Unlike the standard vesting schedule for founders and employees, the most common vesting schedule for advisors is two years with no cliff. This means that the advisor’s equity stake would gradually increase each month until it reaches 100% at the end of the two-year period. Occasionally, a six-month cliff will be added to the vesting schedule. This cliff provides the founders with six months to assess the value added by the advisor. If the advisor is not adding value, the founders can terminate the relationship, and the advisor does not receive equity in the company.

It is important to structure a vesting schedule that incentivizes the advisor to stay committed to the company while also rewarding them for their contributions over time.

Advisor Equity Agreements

There are two agreements between the startup and its advisor:

  • Advisor Agreement. This agreement is similar to an independent contractor agreement. It sets out terms such as scope of work, confidentiality and equity compensation. If the startup is seeking a specific service from the advisor, such as hiring support, coaching or fundraising assistance, then that should be clearly stated in the advisor agreement.

Many startups use the FAST Agreement. However, we don’t particularly like this agreement because our experience is that it creates confusion and unnecessary debates about equity compensation. Nonetheless, it’s better than not having an advisor agreement in place. Ideally, you should work with an attorney who can draft an agreement that meets your needs. If you’re looking for legal counsel, feel free to reach out to us here.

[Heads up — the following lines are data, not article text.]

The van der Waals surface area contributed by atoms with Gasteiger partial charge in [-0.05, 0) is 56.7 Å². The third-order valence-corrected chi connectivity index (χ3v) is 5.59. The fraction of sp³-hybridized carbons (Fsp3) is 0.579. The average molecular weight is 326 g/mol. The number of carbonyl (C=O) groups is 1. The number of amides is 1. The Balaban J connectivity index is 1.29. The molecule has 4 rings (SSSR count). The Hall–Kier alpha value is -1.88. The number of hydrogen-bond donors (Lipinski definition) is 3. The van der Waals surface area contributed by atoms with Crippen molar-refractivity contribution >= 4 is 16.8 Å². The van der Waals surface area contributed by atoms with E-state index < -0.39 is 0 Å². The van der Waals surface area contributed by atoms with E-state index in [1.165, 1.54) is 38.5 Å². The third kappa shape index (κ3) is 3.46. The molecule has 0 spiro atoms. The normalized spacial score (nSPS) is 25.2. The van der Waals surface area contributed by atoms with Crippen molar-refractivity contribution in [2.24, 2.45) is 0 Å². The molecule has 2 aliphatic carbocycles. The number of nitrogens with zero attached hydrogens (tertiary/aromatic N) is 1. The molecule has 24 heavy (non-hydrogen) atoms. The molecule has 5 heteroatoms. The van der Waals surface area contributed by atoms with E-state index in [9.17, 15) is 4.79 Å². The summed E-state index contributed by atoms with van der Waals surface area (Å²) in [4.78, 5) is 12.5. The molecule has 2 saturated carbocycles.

• Equity Award. This agreement issues equity to the advisor. If you’re issuing restricted stock, it will be a Restricted Stock Purchase Agreement or a Restricted Stock Award. If you’re issuing stock options, it will be a Stock Option Grant.

Additional Value for Advisors

In addition to providing compensation, offering networking opportunities can be a valuable way to compensate your advisor. This involves connecting them with other professionals and companies in your industry who may be able to provide additional insights or resources.

One way to offer networking opportunities is to introduce your advisor to other professionals in your network. This could include investors, mentors or other advisors who can provide valuable advice and guidance.

Another option is to invite your advisor to attend industry events or conferences with you. This can give them the opportunity to meet other professionals in your industry and learn about new trends or developments.

By providing networking opportunities, you’re not only compensating your advisor but also investing in their professional development. It shows that you value their expertise and are committed to helping them succeed. In some instances, this non-financial benefit may be more important to some advisors than the financial benefits.

Conclusion

In conclusion, compensating advisors is an important aspect of building a successful startup. By determining the scope of work and time commitment required from an advisor, researching industry standards, and being transparent about your financial situation, you can create a compensation package that attracts top talent and aligns their interests with the success of your startup.

Whether you choose to offer cash, equity or a combination of both, it’s important to have a clear agreement in place that outlines the terms of the compensation package. Additionally, offering perks, networking opportunities, and the chance to attend important meetings and events can further incentivize advisors to contribute their expertise and help your startup reach new heights.

As each situation is distinct, it’s important to work with legal counsel to structure the optimal deal with your advisors. If you’re looking for counsel, feel free to reach out to us here.